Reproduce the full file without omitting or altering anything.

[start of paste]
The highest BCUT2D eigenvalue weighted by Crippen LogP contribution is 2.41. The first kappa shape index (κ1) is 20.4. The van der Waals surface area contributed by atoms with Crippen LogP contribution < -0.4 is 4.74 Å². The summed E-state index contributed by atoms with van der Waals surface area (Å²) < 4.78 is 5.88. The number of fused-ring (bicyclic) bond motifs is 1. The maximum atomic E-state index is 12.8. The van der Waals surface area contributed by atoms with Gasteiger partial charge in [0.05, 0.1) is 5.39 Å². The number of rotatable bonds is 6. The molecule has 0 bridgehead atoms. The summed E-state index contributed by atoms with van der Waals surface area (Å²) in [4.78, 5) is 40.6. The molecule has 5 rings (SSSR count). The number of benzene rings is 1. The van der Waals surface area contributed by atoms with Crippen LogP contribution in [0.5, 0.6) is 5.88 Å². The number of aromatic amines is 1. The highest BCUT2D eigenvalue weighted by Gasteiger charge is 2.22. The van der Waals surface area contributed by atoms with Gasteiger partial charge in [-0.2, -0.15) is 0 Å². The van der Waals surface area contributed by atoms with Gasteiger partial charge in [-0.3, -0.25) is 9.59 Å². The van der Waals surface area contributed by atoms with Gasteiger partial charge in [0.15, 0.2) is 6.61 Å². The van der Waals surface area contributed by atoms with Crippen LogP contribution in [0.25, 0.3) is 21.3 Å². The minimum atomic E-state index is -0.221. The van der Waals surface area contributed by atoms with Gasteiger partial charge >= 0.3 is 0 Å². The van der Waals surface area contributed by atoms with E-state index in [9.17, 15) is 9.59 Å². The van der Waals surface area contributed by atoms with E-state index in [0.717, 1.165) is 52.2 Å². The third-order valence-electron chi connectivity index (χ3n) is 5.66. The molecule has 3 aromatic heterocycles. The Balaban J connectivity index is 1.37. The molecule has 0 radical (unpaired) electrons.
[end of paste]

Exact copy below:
The highest BCUT2D eigenvalue weighted by Crippen LogP contribution is 2.41. The first kappa shape index (κ1) is 20.4. The van der Waals surface area contributed by atoms with Crippen LogP contribution < -0.4 is 4.74 Å². The summed E-state index contributed by atoms with van der Waals surface area (Å²) < 4.78 is 5.88. The number of fused-ring (bicyclic) bond motifs is 1. The maximum atomic E-state index is 12.8. The van der Waals surface area contributed by atoms with Gasteiger partial charge in [0.05, 0.1) is 5.39 Å². The number of rotatable bonds is 6. The molecule has 0 bridgehead atoms. The summed E-state index contributed by atoms with van der Waals surface area (Å²) in [4.78, 5) is 40.6. The molecule has 5 rings (SSSR count). The number of benzene rings is 1. The van der Waals surface area contributed by atoms with Crippen LogP contribution in [0.5, 0.6) is 5.88 Å². The number of aromatic amines is 1. The highest BCUT2D eigenvalue weighted by Gasteiger charge is 2.22. The van der Waals surface area contributed by atoms with Gasteiger partial charge in [-0.2, -0.15) is 0 Å². The van der Waals surface area contributed by atoms with Gasteiger partial charge in [-0.3, -0.25) is 9.59 Å². The van der Waals surface area contributed by atoms with Gasteiger partial charge in [0.15, 0.2) is 6.61 Å². The van der Waals surface area contributed by atoms with Crippen LogP contribution in [0.25, 0.3) is 21.3 Å². The minimum atomic E-state index is -0.221. The van der Waals surface area contributed by atoms with Gasteiger partial charge >= 0.3 is 0 Å². The van der Waals surface area contributed by atoms with E-state index in [9.17, 15) is 9.59 Å². The van der Waals surface area contributed by atoms with E-state index in [0.717, 1.165) is 52.2 Å². The third-order valence-electron chi connectivity index (χ3n) is 5.66. The molecule has 3 aromatic heterocycles. The Balaban J connectivity index is 1.37. The molecule has 0 radical (unpaired) electrons.